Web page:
Firstly, it is long… too long! Our first game was over four hours but the second game ran to nearly six before it was abandoned (more on that next week). Depending on what you want from a game, I don't think this is a bad thing, but the way we play games as a family, it was just too long. However, there are ways to fix the length, check back next week to see what I intend to try. The game itself is enjoyable. I like the way the dice work, how you can opt to not roll to automatically move to the next square or roll fewer dice to recover your stamina. Combat is interesting because, unlike, for example, Talisman you can’t just boost one stat and hope because, in each fight, you have to fight in Ranged, Melee and Magic. I really like the event cards and how they affect the entire kingdom. I also like the encounters and the way they give you quests to make your travelling a little less aimless.

There a couple of things I didn’t like. The spread of monsters seems limited. I think, because there is no difference between which cards you draw in the mountains and the plains and forests I would have preferred a more diverse group of enemies, rather than just ferrox, undead and dragons. I realise that this is why there are so many expansions, but I just wish the core set had more variety. Also the gap in difficulty between the yellow cards and the blue cards seems too big, but that’s a minor gripe.

I have read a lot of complaints about things in Runebound. The characters for one thing. I personally have nothing against them, the art is nice, the cards are a good enough size, all the information is on them and they feel balanced and varied to me. However the major complaint people seem to have about this game is the fact that there is little interaction between players. To me this didn’t seem to be a problem. We play games as a family and there was plenty of chatter as we played and for the first few hours everyone was having fun. The game is certainly affected by having other players involved, as encounter gems disappear quickly and you are forced travel further afield.

Unboxed

The core game of Runebound contains:

  • 12 Hero Cards

  • 84 Adventure Cards (35 green, 25 yellow, 16 blue, 8 red)

  • 84 Market Cards (29 Allies, 55 Items)

  • 12 Plastic Heroes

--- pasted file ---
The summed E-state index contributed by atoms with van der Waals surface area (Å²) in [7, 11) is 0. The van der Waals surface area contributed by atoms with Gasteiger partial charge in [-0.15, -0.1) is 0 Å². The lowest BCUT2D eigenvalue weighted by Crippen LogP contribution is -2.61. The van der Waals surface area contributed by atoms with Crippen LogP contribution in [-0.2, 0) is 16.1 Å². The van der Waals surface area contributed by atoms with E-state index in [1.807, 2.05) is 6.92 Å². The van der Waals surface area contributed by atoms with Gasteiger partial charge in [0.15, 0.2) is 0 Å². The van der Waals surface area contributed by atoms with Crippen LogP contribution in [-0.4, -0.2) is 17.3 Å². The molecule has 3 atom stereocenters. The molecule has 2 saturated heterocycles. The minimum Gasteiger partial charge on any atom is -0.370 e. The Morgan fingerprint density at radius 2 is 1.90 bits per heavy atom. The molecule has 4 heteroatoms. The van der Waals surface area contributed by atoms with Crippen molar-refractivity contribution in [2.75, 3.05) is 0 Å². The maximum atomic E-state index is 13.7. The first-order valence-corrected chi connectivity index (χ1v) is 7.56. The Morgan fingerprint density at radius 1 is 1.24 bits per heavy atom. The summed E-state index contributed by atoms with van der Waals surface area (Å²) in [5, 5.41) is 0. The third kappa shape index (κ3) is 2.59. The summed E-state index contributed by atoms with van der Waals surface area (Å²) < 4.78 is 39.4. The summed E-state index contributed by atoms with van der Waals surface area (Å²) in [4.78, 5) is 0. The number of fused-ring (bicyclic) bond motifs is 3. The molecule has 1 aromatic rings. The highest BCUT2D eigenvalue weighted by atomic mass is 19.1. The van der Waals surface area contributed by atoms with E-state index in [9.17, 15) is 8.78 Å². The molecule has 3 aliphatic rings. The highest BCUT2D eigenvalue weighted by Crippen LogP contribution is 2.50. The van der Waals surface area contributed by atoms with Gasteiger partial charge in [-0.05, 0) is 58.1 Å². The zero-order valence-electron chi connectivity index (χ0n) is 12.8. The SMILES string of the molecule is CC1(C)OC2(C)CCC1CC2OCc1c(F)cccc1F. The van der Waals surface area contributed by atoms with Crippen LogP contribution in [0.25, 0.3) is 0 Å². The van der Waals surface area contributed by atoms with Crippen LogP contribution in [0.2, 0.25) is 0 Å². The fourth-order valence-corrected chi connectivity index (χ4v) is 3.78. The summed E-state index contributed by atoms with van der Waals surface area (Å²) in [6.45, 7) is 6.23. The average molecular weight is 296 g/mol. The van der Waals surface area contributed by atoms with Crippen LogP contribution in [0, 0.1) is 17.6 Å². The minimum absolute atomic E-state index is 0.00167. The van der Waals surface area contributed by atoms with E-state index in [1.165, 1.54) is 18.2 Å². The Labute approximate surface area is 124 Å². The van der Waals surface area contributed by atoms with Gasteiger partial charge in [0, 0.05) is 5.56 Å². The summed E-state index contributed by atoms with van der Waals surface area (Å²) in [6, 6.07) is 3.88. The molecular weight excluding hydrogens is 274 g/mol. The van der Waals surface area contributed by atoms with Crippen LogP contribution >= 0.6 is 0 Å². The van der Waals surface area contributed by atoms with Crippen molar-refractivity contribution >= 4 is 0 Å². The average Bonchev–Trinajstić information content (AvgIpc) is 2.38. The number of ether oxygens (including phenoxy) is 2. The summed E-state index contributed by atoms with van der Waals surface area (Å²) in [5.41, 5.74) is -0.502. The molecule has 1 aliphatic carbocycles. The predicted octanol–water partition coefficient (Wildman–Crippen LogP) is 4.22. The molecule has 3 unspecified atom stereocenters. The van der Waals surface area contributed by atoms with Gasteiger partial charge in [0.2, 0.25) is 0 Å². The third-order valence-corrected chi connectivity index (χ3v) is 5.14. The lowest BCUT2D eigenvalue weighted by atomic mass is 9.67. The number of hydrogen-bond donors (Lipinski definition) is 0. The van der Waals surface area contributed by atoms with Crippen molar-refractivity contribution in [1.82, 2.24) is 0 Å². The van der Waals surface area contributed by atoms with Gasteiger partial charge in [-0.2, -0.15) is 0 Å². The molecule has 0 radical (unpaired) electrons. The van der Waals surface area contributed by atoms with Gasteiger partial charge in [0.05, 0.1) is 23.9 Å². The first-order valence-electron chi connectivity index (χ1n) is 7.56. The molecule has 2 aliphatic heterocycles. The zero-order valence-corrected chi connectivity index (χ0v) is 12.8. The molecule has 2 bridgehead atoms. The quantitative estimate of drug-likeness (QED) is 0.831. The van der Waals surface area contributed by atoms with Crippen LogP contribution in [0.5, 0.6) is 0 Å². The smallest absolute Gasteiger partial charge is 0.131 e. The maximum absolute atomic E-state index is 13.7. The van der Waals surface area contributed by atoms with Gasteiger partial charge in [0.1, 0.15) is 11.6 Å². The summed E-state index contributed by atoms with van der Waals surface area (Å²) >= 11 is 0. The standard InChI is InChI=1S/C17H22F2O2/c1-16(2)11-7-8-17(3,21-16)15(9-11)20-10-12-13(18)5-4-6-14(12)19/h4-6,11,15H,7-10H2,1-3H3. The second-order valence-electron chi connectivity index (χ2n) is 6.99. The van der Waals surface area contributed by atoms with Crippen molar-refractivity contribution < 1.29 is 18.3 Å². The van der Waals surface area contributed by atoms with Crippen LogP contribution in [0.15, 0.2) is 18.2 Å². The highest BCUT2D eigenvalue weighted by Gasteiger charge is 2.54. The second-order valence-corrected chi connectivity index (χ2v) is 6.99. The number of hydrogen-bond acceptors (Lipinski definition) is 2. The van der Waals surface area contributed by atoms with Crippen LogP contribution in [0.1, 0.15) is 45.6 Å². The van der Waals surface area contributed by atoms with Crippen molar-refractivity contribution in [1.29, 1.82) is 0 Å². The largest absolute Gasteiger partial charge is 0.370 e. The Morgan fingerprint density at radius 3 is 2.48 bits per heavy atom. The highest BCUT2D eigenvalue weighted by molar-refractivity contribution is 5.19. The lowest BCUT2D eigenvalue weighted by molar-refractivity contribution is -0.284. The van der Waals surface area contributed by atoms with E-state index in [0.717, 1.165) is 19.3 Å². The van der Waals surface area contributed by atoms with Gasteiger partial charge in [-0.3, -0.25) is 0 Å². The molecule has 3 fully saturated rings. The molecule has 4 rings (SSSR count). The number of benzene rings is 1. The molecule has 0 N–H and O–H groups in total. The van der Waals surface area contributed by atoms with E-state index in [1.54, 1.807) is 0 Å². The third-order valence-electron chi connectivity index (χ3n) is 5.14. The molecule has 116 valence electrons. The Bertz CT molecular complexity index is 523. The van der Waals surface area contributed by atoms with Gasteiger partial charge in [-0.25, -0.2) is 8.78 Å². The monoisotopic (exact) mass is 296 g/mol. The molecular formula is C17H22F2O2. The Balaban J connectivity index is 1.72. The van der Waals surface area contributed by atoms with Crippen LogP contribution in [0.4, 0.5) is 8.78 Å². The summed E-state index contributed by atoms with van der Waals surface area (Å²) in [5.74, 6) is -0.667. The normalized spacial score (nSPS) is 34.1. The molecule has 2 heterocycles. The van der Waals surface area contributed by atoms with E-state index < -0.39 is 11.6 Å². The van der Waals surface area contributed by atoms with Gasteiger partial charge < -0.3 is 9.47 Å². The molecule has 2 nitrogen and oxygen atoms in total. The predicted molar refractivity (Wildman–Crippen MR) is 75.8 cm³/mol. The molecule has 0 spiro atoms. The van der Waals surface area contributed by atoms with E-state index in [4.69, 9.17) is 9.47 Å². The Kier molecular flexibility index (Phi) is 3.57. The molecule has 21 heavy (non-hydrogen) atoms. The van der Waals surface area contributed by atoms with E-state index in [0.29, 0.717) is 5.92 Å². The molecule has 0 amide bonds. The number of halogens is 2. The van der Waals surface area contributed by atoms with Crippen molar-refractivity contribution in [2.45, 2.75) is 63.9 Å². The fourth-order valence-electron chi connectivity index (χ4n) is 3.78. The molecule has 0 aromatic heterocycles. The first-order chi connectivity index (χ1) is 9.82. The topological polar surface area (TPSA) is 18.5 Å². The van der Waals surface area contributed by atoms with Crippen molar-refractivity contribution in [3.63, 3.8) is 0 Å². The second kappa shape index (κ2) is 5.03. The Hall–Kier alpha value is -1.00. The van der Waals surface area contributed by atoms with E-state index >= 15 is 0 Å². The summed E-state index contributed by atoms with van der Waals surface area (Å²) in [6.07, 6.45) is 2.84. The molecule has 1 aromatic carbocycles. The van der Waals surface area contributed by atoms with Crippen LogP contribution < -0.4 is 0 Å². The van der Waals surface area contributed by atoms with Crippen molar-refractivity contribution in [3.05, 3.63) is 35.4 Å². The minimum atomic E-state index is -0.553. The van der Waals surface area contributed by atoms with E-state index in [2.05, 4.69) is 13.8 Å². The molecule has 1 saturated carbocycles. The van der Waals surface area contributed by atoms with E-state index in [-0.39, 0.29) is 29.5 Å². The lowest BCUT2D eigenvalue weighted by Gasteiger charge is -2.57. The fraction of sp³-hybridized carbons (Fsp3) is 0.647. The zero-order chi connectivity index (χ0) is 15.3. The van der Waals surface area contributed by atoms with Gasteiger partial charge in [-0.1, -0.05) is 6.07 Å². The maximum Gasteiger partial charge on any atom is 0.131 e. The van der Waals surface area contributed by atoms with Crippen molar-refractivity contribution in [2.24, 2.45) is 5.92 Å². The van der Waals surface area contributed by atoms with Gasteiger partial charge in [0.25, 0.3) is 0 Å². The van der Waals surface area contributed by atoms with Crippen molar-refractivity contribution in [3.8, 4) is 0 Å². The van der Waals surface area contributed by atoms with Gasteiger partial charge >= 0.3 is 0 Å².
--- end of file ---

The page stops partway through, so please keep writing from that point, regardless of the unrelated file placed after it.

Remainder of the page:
• 60 Wound Counters

  • 54 Exhaustion Counters

  • 58 Adventure Counters (22 green, 16 yellow, 11 blue, 9 red)

  • 60 Experience Counters

  • 6 Undefeated Challenge Counters

  • 50 Gold Counters (28 one-gold, 12 five-gold, 10 ten-gold)

  • 8 Doom Counters

  • 2 Ten-sided Dice

  • 5 Movement Dice

  • 1 Game Board

  • 1 Rulebook

This is a reasonable amount of stuff, although I find it odd that the market deck is the same size as the adventure deck. I feel it could have been smaller with a more varied selection of adventure cards. The tokens are, as always, wonderful, thick, colourful and practical. The heroes are woefully poor when compared with other games, but as a miniature gamer maybe I’m just picky. The dice are great too, really nicely designed, they are a little big, but that’s nothing major. The board is beautiful and small enough to fit on most tables, with places for all the cards printed on it. The cards, too, are nice and thick, with great art and simple, easy to understand text that tells a great story.

Conclusion

Despite all the bad things, I really like this game and I can see a huge amount of potential in it. The components live up to FFG’s high standard. The amount of support this game has been given, in the form of expansions, is superb. The theme is great and I really enjoyed just watching the game unfold, can’t wait until everyone is comfortable enough with the rules for me to actually join in.


#Runebound #FantasyFlight #FantasyAdventure #Review

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United Kingdom